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Common Products Known to Worsen Anxiety

While Generalized Anxiety Disorder and Panic Disorder are both quite common, often the result of brain chemistry, psychology (the way we think through and understand our thoughts and emotions), and stress/previous trauma, it's important to first rule out external causes of before solidifying a treatment plan. Here are some common culprits:

  1. Medicines like over-the-counter decongestants (Sudafed, Afrin, phenelephrine nose drops) and prescription meds like prednisone can cause jitteriness and insomnia.

  2. Tobacco. While many smokers believe cigarettes to have a calming effect, research suggests the opposite is true.

  3. Soda. I've met a remarkable amount of individuals who average a 12-pack of soda or several 2 liter bottles of soda a day, and they are unable to sleep and unable to function due to anxiety. Yes, anxiety may have been a problem before the soda, but with that amount of caffeine and sugar, treating your anxiety - whether it be with individual therapy, self-help tools, or medication management - will be an uphill battle. There are 234 grams of sugar in a 2 liter bottle of Coke, that's 56 teaspoons of sugar. People often feel unable to stop drinking soda because it seems to help with energy, but they then find themselves addicted, craving the sugar, and riddled with mood swings as the sugar wears off.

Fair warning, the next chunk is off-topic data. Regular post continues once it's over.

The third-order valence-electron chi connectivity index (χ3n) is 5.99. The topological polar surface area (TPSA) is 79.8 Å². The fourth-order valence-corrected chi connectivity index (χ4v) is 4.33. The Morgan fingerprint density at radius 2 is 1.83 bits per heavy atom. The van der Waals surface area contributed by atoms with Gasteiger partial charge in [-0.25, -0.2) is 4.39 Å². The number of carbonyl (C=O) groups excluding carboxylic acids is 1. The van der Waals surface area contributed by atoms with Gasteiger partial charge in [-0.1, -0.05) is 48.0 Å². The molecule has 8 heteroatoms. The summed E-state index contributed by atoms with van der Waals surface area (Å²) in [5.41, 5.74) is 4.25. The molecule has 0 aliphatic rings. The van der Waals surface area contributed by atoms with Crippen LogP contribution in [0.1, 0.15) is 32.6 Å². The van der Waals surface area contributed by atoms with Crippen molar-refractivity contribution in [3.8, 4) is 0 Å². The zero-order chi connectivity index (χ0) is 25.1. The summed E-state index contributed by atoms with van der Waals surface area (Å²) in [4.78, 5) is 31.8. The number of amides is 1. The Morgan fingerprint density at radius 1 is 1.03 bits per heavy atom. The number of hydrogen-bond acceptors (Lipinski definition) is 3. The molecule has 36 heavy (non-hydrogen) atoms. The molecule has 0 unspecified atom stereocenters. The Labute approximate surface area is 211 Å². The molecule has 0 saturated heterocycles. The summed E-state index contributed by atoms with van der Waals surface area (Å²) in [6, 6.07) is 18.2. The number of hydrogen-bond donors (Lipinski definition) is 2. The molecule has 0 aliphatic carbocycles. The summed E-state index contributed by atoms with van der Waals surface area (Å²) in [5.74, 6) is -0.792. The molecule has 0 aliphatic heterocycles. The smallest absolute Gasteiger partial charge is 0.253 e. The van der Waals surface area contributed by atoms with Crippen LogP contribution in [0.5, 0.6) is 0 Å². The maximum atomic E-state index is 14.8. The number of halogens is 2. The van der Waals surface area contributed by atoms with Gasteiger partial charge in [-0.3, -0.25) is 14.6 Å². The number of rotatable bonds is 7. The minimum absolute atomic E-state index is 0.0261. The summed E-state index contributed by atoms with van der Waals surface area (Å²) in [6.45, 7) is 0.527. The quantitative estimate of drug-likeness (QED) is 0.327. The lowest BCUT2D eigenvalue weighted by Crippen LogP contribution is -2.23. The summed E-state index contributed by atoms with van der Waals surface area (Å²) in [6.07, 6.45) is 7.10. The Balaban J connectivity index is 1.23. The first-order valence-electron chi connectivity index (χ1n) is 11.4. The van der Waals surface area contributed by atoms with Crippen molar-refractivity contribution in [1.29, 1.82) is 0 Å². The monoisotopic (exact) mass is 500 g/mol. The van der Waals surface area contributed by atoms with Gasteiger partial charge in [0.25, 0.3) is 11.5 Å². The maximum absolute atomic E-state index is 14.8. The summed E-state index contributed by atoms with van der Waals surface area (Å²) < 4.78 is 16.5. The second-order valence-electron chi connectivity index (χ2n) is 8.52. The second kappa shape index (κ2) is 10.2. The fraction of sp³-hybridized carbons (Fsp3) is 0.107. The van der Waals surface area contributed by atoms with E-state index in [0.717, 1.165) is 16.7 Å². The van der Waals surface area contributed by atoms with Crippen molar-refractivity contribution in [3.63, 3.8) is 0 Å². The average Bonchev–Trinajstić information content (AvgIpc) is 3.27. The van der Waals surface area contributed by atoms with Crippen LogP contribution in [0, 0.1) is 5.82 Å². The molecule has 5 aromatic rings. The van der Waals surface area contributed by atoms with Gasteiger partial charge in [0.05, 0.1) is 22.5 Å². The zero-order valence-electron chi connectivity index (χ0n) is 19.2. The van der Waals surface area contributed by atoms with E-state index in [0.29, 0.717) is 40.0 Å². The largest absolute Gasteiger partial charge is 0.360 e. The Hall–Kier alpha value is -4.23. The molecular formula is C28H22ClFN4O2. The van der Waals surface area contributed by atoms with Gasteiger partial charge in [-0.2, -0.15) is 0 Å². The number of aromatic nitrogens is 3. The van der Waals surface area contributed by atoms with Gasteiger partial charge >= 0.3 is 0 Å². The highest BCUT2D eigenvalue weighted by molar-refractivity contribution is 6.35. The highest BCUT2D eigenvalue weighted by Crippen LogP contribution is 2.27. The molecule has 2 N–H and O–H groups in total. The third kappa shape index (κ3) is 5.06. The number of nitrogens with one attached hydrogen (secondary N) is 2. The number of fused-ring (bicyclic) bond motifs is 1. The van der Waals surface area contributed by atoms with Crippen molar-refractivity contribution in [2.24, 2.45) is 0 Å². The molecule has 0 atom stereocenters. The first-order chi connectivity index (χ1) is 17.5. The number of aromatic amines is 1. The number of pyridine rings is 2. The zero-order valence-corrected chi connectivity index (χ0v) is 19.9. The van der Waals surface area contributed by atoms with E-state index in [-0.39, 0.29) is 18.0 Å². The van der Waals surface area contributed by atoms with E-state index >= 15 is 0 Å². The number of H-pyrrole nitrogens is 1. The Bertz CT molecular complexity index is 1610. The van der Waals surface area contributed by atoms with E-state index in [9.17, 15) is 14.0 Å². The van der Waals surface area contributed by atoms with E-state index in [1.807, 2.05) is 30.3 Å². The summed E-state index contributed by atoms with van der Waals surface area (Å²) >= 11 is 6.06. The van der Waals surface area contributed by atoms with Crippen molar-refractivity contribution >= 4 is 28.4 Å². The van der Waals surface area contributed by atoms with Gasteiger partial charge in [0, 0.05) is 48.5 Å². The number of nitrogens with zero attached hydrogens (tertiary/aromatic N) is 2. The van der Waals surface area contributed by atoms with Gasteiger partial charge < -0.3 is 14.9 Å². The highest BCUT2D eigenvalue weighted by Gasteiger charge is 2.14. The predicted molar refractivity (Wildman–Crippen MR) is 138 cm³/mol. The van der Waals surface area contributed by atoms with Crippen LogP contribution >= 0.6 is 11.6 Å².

4. Coffee and energy drinks. Pay attention to how these drinks affect you. As is the case with soda, many people feel reliant on coffee and energy drinks to get through the day. But in large amounts, caffeine can increase your heart rate, make you feel jittery, and cause insomnia. Caffeine can linger in your bloodstream up 10 hours after consumption. Additionally, people metabolize caffeine in different ways. If you're an impaired metabolizer, a cup of coffee can have a much stronger effect for you than for someone who metabolizes coffee normally.

  5. Sugary, processed foods. High amounts of sugar found in processed foods and juices can worsen anxiety and insomnia, and cause significant mood swings (think about a sugar "crash"). There's a an entire field of "nutritional psychiatry" premised on the importance of diet in mental wellbeing. Focus on eating whole grains, healthy proteins, good fats (e.g., almonds and olive oil), fresh fruits and vegetables.

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